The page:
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WILLIAMS v. BROOKLYN UNION GAS CO.

April 22, 1993

WILLIAM C. WILLIAMS, Plaintiff,
v.
BROOKLYN UNION GAS CO., Defendant.



The opinion of the court was delivered by: I. LEO GLASSER

 GLASSER, United States District Judge:

 Plaintiff brings this action under the Age Discrimination in Employment Act ("ADEA"), 29 U.S.C. § 621 et seq., and the New York State Human Rights Law, Exec. L. § 296, against his former employer the Brooklyn Union Gas Company. Currently before this court is defendant's motion for summary judgment under Rule 56 of the Federal Rules of Civil Procedure. Defendant argues than plaintiff has neither proved a prima facie case of age discrimination nor shown that Brooklyn Union's legitimate reasons for terminating his employment were pretextual. Plaintiff cross-moves to amend his complaint to state claims for compensatory and punitive damages under the Civil Rights Act of 1991. For the reasons provided below, plaintiff's motion to amend is denied, and defendant's motion for summary judgment is granted in its entirety.

 FACTS1

 Most of the facts of this case are not in dispute although the parties draw vastly different conclusions from those facts. Plaintiff Williams commenced his employment with the Brooklyn Union Gas Company ("Brooklyn Union" or the "Company") in 1958, as a clerk in the Company's mailroom. With the exception of two years of military service, Williams worked for Brooklyn Union continuously until March 4, 1986, the date on which he was discharged. After approximately one year in the mailroom, Williams was transferred to the reproduction section where he worked as a machine operator. In 1971, the "head operator" of reproduction died, and Williams was promoted to that managerial position; reproduction -- which consisted of three machine operators and a head operator -- was then part of Brooklyn Union's Construction Department. In 1974, Williams's title was changed at his request to "supervisor of reproduction," but his responsibilities and salary remained the same. (Williams Dep. at 18-20, 26-29)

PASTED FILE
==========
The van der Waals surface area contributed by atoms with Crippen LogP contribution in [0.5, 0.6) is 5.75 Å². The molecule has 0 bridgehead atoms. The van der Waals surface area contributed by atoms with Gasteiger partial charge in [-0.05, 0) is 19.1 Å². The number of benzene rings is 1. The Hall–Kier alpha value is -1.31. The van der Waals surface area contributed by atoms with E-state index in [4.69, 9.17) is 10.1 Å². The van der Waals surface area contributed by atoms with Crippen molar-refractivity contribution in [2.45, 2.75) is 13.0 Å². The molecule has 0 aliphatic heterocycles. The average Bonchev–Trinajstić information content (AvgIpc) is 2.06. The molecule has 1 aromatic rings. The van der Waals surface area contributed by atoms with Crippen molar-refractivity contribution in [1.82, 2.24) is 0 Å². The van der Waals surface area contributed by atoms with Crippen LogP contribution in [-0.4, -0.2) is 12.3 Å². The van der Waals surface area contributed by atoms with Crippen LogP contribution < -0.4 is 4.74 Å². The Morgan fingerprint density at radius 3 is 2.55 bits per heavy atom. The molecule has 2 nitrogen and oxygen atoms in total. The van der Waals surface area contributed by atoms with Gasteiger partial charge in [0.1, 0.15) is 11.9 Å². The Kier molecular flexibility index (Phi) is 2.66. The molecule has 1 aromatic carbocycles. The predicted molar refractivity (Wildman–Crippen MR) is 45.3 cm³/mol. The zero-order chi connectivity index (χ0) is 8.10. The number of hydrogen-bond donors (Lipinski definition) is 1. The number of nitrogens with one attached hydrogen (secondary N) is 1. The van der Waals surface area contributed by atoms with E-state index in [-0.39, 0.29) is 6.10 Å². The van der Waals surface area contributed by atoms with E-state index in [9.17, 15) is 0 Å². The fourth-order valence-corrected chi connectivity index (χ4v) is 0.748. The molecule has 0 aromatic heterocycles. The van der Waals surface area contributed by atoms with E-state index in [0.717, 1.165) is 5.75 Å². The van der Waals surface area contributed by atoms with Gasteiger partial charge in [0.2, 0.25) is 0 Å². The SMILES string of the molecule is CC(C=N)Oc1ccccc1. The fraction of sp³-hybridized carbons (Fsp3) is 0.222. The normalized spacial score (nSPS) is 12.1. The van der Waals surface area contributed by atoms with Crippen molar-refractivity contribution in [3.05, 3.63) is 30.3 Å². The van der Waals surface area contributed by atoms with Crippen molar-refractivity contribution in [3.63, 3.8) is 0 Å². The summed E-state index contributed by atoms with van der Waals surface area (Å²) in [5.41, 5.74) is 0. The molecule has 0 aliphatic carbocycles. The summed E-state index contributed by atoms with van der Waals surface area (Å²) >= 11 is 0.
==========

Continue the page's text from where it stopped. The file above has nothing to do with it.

In April of 1984, Brooklyn Union transferred its reproduction section from the Construction Department to the Data Processing Operations Department ("Data Processing"). Data Processing was under the supervision of Michael J. Finnegan, Jr., director of data services. Finnegan also supervised the electronic accounting machines/microfilm ("EAM/microfilm") and the input/output control sections, both of which were run by supervisors over the age of 40. (Williams Aff. P 5; Finnegan Reply Aff. P 3) Finnegan reported directly to Stuart Sugarman, manager of Data Processing.

 In late 1984, Brooklyn Union -- in accordance with a suggestion from Finnegan and Sugarman -- decided to combine its EAM/microfilm and reproduction sections under a single supervisor, thereby eliminating one supervisory position. (Finnegan Aff. PP 3-4; DX J) *fn2" In January of 1985, at approximately the same time that this decision was made, Williams was on medical leave for a recurring back condition. (Williams Aff. P 11) Williams received a note from his doctor confirming his illness as the basis for his absence during this period. (PX 15) *fn3"

 On February 4, 1985, the day that Williams returned from sick leave, he was advised of the reorganization and informed that Vincent Mancuso had been appointed supervisor of the combined staff. (Finnegan Aff. P 5; Williams Aff. P 12) Williams also was told that he would not receive an expected and previously approved merit raise. (Williams Aff. PP 9-10, 12; Steiner Aff. P 11 & n.3) At the time, plaintiff was forty-eight (48) years of age and Mancuso was fifty-eight (58) years of age. (Finnegan Aff. P 4) As already mentioned, Finnegan and all the Data Processing supervisors who reported to him also were over the age of forty at this time. (Finnegan Aff. P 1; Finnegan Reply Aff. P 3)

 The Company's reasons for choosing Mancuso over Williams were "his technical experience coupled with a superior attitude towards providing service to users." (DX J) Brooklyn Union documents a series of occurrence prior to the reorganization that, they argue, demonstrate Williams's poor performance and attitude. As the discussion below makes clear, Williams does not deny that these events took place but rather asserts that the Company -- and especially his supervisor -- misrepresents the events' significance. This court summarizes these events and, where relevant, highlights any factual or interpretative disputes: